Level: intermediate

We use perfect aspect to look back from a specific time and talk about things up to that time or about things that are important at that time.

We use the present perfect to look back from the present:

I have always enjoyed working in Italy. [and I still do]
She has left home, so she cannot answer the phone.

We use the past perfect to look back from a time in the past:

It was 2006. I had enjoyed working in Italy for the past five years.
She had left home, so she could not answer the phone.

We use will with the perfect to look back from a time in the future:

By next year I will have worked in Italy for 15 years.
She will have left home by 8.30, so she will not be able to answer the phone.

Present perfect

We use the present perfect:

  • for something that started in the past and continues in the present:

They've been married for nearly 50 years.
She has lived in Liverpool all her life.

  • when we are talking about our experience up to the present:

I've seen that film before.
I've played the guitar ever since I was a teenager.
He has written three books and he is working on another one.

  • for something that happened in the past but is important in the present:

I can't get in the house. I've lost my keys.
Teresa isn't at home. I think she has gone shopping.

We normally use the present perfect continuous to emphasise that something is still continuing in the present:

It's been raining for hours.
I'm tired out. I've been working all day.

Past perfect

We use the past perfect:

  • for something that started in the past and continued up to a later time in the past:

When George died, he and Anne had been married for nearly 50 years.
She didn't want to move. She had lived in Liverpool all her life.

  • when we are reporting our experience up to a point in the past:

My eighteenth birthday was the worst day I had ever had.
I was pleased to meet George. I hadn't met him before, even though I had met his wife several times.

  • for something that happened in the past and is important at a later time in the past:

I couldn't get into the house. I had lost my keys.
Teresa wasn't at home. She had gone shopping.

We use the past perfect continuous to show that something started in the past and continued up to a time in the past or was important at that time in the past:

Everything was wet. It had been raining for hours.
He was a wonderful guitarist. He had been playing ever since he was a teenager.

Modals with the perfect

We use will with the perfect to show that something will be complete at or before some time in the future:

In a few years they will have discovered a cure for the common cold.
I can come out tonight. I'll have finished my homework by then.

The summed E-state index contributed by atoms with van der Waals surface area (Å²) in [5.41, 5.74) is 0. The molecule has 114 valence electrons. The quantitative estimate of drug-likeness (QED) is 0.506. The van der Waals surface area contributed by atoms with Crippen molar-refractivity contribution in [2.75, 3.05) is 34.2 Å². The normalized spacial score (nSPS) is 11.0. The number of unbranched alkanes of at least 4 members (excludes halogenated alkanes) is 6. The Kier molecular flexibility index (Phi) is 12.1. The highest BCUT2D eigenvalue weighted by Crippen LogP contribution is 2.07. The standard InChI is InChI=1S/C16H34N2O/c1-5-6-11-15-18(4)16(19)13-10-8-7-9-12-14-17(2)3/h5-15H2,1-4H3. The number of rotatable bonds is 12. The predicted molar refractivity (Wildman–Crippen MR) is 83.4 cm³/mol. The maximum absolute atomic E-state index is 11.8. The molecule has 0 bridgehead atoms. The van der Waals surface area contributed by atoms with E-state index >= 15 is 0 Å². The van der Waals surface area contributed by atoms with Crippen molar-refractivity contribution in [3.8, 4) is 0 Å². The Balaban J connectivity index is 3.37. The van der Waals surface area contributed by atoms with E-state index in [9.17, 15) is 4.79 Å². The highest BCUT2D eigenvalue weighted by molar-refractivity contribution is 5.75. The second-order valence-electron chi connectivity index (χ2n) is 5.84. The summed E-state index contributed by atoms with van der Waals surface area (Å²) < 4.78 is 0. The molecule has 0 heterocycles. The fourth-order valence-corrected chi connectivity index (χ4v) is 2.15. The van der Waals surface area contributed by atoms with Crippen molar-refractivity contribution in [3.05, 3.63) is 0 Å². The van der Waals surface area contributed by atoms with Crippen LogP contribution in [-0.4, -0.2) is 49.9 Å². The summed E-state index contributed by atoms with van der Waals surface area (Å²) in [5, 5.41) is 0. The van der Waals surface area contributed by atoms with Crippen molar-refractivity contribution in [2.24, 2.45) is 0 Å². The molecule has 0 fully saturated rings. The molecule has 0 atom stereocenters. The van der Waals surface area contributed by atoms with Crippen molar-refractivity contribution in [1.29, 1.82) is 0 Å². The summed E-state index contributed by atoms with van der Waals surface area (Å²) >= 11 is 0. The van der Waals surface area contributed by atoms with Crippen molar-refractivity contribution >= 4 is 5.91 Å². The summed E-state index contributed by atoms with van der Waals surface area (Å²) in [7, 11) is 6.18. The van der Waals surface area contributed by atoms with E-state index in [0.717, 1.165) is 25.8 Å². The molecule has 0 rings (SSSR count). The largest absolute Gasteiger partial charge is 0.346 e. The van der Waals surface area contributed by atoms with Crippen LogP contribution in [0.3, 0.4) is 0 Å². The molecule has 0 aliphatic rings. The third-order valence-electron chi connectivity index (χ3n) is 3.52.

We use would with the perfect to refer to something that did not happen in the past:

If you had asked me, I would have helped you.
I would have helped you, but you didn't ask me.
You didn't ask me or I would have helped you.

We use other modals with the perfect when we are looking back from a point in time. The point of time may be in the future:

We'll meet again next week. We might have finished the work by then.
I will phone at six o'clock. He should have got home by then.

or the present:

It's getting late. They should have arrived by now.
He's still not here. He must have missed his train.

or the past:

I wasn't feeling well. I must have eaten something bad.
I checked my mobile phone. She could have left a message.

Perfect aspect 1

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Perfect aspect 2

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Perfect aspect 3

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Comments

What is more correct:

It has been years since I saw John
It has been years since I haven't seen John

Hi.
I don't know that this right area for asking these but i took these sentences above.

She has lived in Liverpool all her life.
She has lived in Liverpool whole her life.
She has lived in Liverpool her life all.

What is the difference in their meaning or what about their correction?
Thank you very much

Hello redream

The first sentence is correct but the last two are not -- neither 'whole her life' nor 'her life all' are correct.

All the best

Kirk

The LearnEnglish Team

Hi,
Should I have done that?
Should have I done that?
which one is right?

thank you.

Hello sam61

The first one is correct. When there is subject-verb inversion, only the auxiliary verb (in this case, 'should') moves.

All the best

Kirk

The LearnEnglish Team

This sentense is correct in use

"He has commented something 5 years ago and it has changed his world."

Note: his comment is still here.
Thx you!

Hello Montri
No, I'm afraid that is not correct. Five years ago is a finished past time -- this means it is a time that has no effect on the present) and so a present perfect (https://learnenglish.britishcouncil.org/english-grammar/present-perfect) form is not correct here. Instead, I would suggest a past simple (https://learnenglish.britishcouncil.org/english-grammar/past-simple) form: 'He said something five years ago and it changed his world'.
All the best
Kirk
The LearnEnglish Team

Q:Did you hear about Sue?
The answer should be;
1.She has given up her job.
OR
2.She gave up her job.

Thx you.

Hello Montri,
Both forms are possible, depending on the context. I suspect that the first answer is the one expected as an example of the present perfect used for new information, but there is no grammatical reason why the past simple would be incorrect here.
~
Peter
The LearnEnglish Team

hello,in the example "I wasn’t feeling well. I must have eaten something bad" the action i must have.." happened before the other action so is not more correct to use the past perfect? so""I wasnt' feeling well.I had to have eaten ..?"

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